Paper is like Instagram for drawing

paper instagram lead

I'm okay at drawing. I used to draw constantly as a kid, but I never really expanded my abilities after Commander Mark got through with teaching me perspective. Over time I grew tired of drawing the same basic cartoon characters over and over, and gave up drawing in favor of a computer's (seemingly) endless creative opportunities.

I'm terrible at photography. I've never taken many photos outside of my work, and I've never even been proud of my gadget shots. I have no "eye," no flair for framing, and everything always turns out blurry, underexposed, and awkward. If I ever dare to Photoshop my work, it always turns out worse.

But Instagram doesn't know that. Instagram doesn't judge. It takes what I do, and makes it look pretty. It doesn't overload me with sliders and options and "masks," it just gives me a few simple "make it look good" options, and leaves it at that. It doesn't make my photos "good" by any empirical means, but it makes them tolerable to be viewed by human eyes, and for that I'm grateful. I'm still so bad that I run Instagram filters on 20 photos for every one I post, but I'm slowly growing in confidence.

Instagram firmly puts its foot down and tells me "no"

I would argue that the magic of Paper, the recently released drawing app for the iPad by some of the former Courier guys, is similar. Paper doesn't overload me with options. In fact, it severely limits them. There are no layers, only nine color choices... there aren't even multiple brushes until you pay for them. But it helps my drawings look pretty. The brushes autocorrect for my "mistakes," making my lines look smooth, graceful, and elegantly varied. The watercolors blend gently, and aren't precise enough to make me spend my entire day on coloring — they promote sketching, and the reward of being "done." Then I share, for the blue-sparks-gratification-boost of Twitter and Tumblr feedback.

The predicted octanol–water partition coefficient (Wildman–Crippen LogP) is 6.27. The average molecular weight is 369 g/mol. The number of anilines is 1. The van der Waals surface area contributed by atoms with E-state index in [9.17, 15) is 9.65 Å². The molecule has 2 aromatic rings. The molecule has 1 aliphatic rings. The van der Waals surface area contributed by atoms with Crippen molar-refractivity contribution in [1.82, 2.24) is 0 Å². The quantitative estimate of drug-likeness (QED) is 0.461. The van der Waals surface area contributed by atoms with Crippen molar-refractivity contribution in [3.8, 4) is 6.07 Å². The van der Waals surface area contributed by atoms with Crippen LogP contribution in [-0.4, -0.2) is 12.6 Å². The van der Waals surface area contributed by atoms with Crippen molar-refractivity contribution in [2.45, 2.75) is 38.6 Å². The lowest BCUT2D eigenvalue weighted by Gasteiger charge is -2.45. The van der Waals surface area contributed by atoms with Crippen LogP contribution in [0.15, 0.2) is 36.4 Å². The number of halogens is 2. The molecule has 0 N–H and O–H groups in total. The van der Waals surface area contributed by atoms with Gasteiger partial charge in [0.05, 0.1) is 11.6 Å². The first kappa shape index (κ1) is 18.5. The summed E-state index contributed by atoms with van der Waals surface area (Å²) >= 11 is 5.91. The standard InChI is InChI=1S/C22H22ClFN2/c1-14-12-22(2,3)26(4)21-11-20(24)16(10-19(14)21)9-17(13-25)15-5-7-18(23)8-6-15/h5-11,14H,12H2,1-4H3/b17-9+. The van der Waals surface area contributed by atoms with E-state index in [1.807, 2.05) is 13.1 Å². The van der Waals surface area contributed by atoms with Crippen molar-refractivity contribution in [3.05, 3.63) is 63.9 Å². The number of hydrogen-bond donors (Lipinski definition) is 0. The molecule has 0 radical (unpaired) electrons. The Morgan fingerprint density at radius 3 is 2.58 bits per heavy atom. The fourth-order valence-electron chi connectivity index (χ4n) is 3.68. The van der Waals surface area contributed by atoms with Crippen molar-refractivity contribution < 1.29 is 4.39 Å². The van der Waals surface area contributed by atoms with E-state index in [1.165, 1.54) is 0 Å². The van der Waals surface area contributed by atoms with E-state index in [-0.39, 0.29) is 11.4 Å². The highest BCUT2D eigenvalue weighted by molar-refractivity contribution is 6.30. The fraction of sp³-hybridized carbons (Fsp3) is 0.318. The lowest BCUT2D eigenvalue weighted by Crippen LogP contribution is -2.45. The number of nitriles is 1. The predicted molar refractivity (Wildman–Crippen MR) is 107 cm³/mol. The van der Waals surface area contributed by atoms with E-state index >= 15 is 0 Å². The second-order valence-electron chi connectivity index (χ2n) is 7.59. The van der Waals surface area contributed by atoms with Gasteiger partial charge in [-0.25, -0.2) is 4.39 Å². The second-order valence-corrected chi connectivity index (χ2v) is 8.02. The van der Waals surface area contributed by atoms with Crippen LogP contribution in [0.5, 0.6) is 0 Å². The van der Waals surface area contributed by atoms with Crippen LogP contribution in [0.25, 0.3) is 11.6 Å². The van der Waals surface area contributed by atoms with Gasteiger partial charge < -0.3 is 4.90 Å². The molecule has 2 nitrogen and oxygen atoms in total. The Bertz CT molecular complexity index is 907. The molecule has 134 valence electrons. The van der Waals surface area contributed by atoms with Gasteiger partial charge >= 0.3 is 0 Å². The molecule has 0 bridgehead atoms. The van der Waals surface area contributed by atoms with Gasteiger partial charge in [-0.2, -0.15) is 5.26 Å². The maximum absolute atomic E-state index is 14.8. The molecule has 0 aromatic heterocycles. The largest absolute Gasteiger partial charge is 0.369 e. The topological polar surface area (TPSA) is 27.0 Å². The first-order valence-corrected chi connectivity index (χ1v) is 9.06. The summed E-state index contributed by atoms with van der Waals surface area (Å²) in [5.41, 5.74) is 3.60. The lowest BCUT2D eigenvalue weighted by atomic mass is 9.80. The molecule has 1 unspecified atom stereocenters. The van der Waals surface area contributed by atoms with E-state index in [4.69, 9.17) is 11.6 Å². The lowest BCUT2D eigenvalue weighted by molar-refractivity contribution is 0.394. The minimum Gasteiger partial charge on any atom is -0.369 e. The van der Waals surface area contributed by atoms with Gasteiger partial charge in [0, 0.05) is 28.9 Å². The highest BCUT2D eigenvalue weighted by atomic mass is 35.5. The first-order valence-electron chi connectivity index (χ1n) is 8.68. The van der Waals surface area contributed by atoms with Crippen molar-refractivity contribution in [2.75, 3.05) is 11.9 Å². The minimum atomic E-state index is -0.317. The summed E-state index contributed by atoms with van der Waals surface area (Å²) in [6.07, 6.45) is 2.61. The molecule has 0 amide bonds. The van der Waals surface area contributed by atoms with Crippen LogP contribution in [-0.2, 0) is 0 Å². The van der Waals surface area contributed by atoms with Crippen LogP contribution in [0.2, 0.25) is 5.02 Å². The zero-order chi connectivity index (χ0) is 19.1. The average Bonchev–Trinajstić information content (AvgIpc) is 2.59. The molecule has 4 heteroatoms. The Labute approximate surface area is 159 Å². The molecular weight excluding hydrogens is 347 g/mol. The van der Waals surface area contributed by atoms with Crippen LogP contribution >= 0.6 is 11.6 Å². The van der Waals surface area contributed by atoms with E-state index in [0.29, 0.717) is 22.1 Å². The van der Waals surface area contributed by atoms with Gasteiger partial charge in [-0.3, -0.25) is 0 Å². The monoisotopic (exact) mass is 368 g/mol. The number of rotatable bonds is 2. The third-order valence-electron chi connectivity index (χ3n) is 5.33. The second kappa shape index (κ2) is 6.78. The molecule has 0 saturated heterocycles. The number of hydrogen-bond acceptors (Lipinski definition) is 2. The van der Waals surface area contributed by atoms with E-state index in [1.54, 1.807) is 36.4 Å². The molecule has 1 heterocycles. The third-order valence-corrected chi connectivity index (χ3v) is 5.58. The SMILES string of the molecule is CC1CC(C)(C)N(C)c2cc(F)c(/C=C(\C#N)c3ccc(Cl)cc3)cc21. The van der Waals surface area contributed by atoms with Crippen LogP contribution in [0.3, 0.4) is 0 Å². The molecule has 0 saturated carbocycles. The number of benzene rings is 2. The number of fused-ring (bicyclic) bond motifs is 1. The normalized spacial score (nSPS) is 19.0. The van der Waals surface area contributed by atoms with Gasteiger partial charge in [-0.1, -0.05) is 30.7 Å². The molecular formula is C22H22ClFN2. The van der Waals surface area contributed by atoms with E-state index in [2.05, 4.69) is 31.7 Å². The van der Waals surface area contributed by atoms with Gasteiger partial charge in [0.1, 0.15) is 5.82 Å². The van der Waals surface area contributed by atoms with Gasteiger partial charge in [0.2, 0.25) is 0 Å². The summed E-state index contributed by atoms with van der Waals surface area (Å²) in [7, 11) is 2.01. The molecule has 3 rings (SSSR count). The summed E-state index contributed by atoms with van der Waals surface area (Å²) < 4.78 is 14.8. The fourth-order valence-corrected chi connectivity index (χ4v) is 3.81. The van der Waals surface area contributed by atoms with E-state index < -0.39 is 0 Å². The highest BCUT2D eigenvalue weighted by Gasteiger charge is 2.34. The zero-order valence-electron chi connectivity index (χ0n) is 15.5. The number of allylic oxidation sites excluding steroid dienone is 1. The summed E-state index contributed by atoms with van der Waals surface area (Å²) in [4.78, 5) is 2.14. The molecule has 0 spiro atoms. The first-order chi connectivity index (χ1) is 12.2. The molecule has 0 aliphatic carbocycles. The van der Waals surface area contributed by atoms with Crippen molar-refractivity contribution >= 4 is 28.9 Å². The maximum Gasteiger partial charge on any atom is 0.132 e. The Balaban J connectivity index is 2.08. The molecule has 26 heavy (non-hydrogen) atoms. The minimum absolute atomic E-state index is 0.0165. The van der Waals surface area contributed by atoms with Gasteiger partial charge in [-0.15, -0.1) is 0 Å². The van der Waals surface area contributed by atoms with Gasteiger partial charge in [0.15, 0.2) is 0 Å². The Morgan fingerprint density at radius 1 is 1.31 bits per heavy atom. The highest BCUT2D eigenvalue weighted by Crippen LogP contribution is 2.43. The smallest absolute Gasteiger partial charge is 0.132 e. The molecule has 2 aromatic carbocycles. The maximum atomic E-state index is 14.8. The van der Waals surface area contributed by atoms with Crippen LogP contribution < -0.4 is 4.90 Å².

The app has proved surprisingly popular, even with an existing glut of drawing apps to choose from on iOS. A fellow Verge editor actually bought an iPad because of Paper, and 1.5 million people downloaded the app in the first two weeks. There's clearly something here.

Instagram and Paper's minimal functionality isn't just for the sake of "simplicity" out of moral adherence to "simplicity" in design; it's a form of editorializing. It's telling me what looks good, and tries as hard as it can to keep me from making something look bad. Even the limited options of iPhoto let me make something look truly terrible if I slip up on the sliders, but Instagram firmly puts its foot down and tells me "no." When I'm drawing with real-life tools, I can easily go off the rails and either spend too much time attempting to "finish a piece," or get lazy and limit myself to a single tool like a pencil that never really expresses a final vision.

Plus, have you ever tried to use watercolors IRL? It's a total pain in the ass. Just like it's inconvenient to carry a DSLR with that fancy bokeh-tastic 50mm lens everywhere, it's not easy to carry quality drawing paper, quality pencils, pens, and paint everywhere. Instagram and Paper let you compensate on-the-go.